5.4/10
31,347
111 user 65 critic

The Lawnmower Man (1992)

R | | Horror, Sci-Fi | 6 March 1992 (USA)
Trailer
2:03 | Trailer

On Disc

at Amazon

A simple man is turned into a genius through the application of computer science.

Director:

Brett Leonard

Writers:

Stephen King (title only), Brett Leonard (screenplay) | 1 more credit »
3 nominations. See more awards »

Videos

Photos

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Cast

Cast overview, first billed only:
Jeff Fahey ... Jobe Smith
Pierce Brosnan ... Dr. Lawrence Angelo
Jenny Wright ... Marnie Burke
Mark Bringelson ... Sebastian Timms
Geoffrey Lewis ... Terry McKeen
Jeremy Slate ... Father Francis McKeen
Dean Norris ... The Director
Colleen Coffey ... Caroline Angelo
Jim Landis Jim Landis ... Ed Walts
Troy Evans ... Lieutenant Goodwin
Rosalee Mayeux ... Carla Parkette
Austin O'Brien ... Peter Parkette
Michael Gregory ... Security Chief
Joe Hart ... Patrolman Cooley
John Laughlin ... Jake Simpson
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Storyline

A scientist performs experiments involving intelligence enhancing drugs and virtual reality on a simple-minded gardener. He puts the gardener on an extensive schedule of learning, and quickly he becomes brilliant. But at this point the gardener has a few ideas of his own on how the research should continue, and the scientist begins losing control of his experiments. Written by Ed Sutton <esutton@mindspring.com>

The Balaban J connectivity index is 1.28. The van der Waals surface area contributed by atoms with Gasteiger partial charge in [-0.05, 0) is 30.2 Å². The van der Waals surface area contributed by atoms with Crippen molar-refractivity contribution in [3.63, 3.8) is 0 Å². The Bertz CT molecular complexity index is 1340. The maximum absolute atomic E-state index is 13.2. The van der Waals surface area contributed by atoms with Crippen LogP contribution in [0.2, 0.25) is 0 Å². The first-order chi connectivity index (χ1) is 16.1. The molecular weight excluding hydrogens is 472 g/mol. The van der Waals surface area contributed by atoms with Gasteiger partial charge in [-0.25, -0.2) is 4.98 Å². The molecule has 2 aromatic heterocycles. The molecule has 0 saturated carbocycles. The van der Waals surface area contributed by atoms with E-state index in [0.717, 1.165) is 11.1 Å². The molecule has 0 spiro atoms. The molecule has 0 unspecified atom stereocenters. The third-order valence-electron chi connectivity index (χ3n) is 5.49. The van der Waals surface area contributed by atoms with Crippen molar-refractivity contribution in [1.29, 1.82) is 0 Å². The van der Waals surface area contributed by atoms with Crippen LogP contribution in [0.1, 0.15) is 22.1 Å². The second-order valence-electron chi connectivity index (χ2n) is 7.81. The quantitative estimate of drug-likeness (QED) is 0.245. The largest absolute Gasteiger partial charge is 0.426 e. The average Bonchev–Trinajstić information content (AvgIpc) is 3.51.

Plot Summary | Plot Synopsis

Taglines:

God made him simple. Science made him a god.

Genres:

Horror | Sci-Fi

Motion Picture Rating (MPAA)

Rated R for language, sensuality and a scene of violence | See all certifications »

Parents Guide:

View content advisory »
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Details

Country:

UK | USA | Japan

Language:

English

Release Date:

6 March 1992 (USA) See more »

Also Known As:

Stephen King's The Lawnmower Man See more »

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Box Office

Budget:

$10,000,000 (estimated)

Opening Weekend USA:

$7,751,971, 8 March 1992, Limited Release

Gross USA:

$32,101,000

Cumulative Worldwide Gross:

$150,000,000
See more on IMDbPro »

Company Credits

Show more on IMDbPro »

Technical Specs

Runtime:

| (director's cut)

Sound Mix:

Dolby SR

Color:

Color

Aspect Ratio:

1.85 : 1
See full technical specs »
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Did You Know?

Trivia